5 February 2019 | leftmefordead
A diamond in the rough. After a long wait for release, it lived upto expectations.
I am a science fiction fan whole heartedly, and saying that feels like a understatement.
But unfortunately the genre gets very few additions these days - that are truly science fiction. And not more fantasy being labeled as science fiction, or using 'syfy' as a sub-genre.
This is a purely science fiction story, set in its own unique world. Perhaps some plot aspects are a tad lacking, but that leaves you to fill the blanks with your own imagination, which you're provided enough information to do so. It's not totally void of plot. It just suggests a much bigger interesting world that the writers envision this story being apart of.
The acting is really brilliant by all involved. It fits the tone of the film very well. --
The cinematography is wondrous and beautiful, helping create the foreign but familiar world the story is set. Using full advantage of the very small amount of CGI on display, but making it all fluid and natural to look at. --
The themes on display grab your attention, A strained father/daughter relationship steeped in surreal science fiction, of a man dragging his kid with him across the stars, but still relatable to any deadbeat father trope.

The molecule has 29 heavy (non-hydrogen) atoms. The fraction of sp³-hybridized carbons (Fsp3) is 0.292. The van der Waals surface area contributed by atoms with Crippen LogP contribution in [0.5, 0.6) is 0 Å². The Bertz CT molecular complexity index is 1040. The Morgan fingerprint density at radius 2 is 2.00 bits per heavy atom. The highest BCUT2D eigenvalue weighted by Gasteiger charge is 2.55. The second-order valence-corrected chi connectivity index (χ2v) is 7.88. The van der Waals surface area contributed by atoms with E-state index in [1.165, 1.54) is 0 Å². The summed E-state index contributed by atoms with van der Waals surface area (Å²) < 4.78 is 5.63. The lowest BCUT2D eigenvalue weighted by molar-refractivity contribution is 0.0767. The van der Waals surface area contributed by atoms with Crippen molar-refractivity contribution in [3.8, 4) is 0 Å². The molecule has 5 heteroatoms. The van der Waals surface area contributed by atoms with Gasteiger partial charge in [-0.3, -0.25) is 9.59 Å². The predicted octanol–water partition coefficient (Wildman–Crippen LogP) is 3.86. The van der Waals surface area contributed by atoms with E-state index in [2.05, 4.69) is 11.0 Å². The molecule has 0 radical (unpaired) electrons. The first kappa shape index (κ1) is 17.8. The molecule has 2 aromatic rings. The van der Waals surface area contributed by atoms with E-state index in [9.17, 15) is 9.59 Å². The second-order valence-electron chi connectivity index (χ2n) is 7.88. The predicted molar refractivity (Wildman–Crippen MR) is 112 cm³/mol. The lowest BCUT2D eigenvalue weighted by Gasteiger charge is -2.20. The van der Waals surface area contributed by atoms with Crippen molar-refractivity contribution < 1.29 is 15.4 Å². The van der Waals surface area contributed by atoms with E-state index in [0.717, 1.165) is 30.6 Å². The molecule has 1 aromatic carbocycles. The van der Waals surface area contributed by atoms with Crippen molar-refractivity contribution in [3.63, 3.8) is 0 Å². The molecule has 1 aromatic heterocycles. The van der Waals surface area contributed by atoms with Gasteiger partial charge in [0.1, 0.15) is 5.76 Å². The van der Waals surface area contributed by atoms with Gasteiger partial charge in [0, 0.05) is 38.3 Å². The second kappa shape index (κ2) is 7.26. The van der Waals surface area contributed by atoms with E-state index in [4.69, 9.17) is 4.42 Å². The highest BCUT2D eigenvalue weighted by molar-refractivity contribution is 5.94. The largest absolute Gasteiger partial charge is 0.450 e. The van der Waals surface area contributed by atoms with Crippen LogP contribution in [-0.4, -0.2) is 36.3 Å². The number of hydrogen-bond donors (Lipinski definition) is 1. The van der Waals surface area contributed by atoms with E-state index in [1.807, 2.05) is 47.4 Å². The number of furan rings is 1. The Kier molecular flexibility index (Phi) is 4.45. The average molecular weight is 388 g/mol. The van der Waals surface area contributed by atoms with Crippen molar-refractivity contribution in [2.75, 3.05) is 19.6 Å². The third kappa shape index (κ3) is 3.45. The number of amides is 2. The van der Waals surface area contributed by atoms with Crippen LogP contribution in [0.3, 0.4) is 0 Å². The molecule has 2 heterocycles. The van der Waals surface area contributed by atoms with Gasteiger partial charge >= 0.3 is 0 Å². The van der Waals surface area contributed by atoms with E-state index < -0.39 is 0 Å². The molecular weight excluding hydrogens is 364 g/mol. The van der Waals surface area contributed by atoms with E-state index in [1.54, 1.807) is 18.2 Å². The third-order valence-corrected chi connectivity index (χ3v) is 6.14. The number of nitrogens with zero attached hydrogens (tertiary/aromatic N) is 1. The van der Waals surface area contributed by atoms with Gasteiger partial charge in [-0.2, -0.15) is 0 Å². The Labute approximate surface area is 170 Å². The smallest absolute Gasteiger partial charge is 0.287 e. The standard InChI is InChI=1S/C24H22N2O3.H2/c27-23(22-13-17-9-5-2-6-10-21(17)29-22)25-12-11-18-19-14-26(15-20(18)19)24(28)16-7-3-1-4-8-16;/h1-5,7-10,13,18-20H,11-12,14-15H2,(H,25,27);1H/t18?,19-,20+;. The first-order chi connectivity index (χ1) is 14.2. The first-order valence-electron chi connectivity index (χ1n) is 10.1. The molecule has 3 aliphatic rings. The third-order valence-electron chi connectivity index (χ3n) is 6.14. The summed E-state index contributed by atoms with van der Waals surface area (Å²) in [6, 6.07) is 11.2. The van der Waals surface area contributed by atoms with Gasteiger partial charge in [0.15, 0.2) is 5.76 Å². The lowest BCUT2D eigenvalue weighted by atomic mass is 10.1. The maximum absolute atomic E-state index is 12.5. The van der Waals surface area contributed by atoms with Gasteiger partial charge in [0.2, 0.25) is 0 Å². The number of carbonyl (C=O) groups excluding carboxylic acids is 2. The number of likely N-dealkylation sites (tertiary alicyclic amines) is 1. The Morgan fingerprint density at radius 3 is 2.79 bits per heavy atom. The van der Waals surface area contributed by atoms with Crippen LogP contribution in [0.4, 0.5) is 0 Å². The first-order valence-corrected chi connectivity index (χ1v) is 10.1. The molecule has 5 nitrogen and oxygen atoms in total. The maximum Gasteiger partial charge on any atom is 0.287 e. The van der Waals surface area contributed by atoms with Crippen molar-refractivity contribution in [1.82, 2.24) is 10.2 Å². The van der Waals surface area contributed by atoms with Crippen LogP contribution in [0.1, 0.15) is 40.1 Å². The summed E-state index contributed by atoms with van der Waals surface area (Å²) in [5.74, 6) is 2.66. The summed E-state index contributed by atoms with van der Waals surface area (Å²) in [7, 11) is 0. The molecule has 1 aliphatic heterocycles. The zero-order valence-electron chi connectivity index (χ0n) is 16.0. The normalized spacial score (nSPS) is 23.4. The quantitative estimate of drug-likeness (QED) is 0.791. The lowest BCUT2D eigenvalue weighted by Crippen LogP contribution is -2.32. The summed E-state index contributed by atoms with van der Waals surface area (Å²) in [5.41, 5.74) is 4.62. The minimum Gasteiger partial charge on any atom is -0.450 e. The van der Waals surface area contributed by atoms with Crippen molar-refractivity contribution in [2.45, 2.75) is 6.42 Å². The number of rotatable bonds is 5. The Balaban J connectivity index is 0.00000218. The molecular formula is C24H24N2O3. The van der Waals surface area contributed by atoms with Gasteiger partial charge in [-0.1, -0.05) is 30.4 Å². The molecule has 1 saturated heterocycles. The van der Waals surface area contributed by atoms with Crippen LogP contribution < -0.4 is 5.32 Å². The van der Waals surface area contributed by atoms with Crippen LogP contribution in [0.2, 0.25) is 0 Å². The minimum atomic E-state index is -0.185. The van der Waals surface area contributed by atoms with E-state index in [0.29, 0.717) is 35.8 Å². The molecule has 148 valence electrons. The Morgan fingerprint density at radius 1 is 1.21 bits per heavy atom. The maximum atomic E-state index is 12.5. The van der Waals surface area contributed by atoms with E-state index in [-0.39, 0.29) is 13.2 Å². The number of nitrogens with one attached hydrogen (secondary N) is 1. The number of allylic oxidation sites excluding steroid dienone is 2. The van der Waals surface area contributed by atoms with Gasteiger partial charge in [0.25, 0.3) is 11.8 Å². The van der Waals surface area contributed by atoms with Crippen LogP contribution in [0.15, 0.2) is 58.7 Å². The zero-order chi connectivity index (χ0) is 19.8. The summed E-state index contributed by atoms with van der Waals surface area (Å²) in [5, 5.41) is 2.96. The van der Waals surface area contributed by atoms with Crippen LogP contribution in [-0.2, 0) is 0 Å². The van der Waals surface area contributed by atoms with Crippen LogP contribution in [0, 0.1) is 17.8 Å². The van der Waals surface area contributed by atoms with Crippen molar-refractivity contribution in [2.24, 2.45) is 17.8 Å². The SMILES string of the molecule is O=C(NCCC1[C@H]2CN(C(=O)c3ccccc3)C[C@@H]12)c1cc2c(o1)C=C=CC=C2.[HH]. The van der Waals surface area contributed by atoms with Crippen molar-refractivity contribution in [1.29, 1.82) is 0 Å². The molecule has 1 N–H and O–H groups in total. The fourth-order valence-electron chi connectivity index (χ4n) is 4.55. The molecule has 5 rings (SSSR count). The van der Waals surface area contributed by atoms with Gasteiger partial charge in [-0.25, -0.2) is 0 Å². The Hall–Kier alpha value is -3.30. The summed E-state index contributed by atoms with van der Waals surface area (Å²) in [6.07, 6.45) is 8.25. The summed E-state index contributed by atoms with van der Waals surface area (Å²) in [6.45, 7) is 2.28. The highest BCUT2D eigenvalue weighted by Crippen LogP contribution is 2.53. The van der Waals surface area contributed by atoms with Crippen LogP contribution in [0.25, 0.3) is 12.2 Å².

The compromise and trustless alliance that grows with the two leads. An Uneasy journey from beginning to the end. Both actors along with good writing, creating the reliance on each other in a way that didn't feel forced.
It's a film that these days is seen as risky, and won't get much funding. But it's these types of films that should show large studios, that creative - original ideas can be executed with very good quality. And that risks are worth taking still, so that the medium of film doesn't completely degenerate into by the numbers dramas, unfunny comedies and no substance action/superhero films.
I truly hope in my life time, I see the direction of film studios regress back to taking risks. They already lose so much money on these high budget dung heaps that fail at the box office with increasing frequency. Sticking 20 mil a piece into riskier projects, perhaps someday, will seem like a viable option again... One can only hope.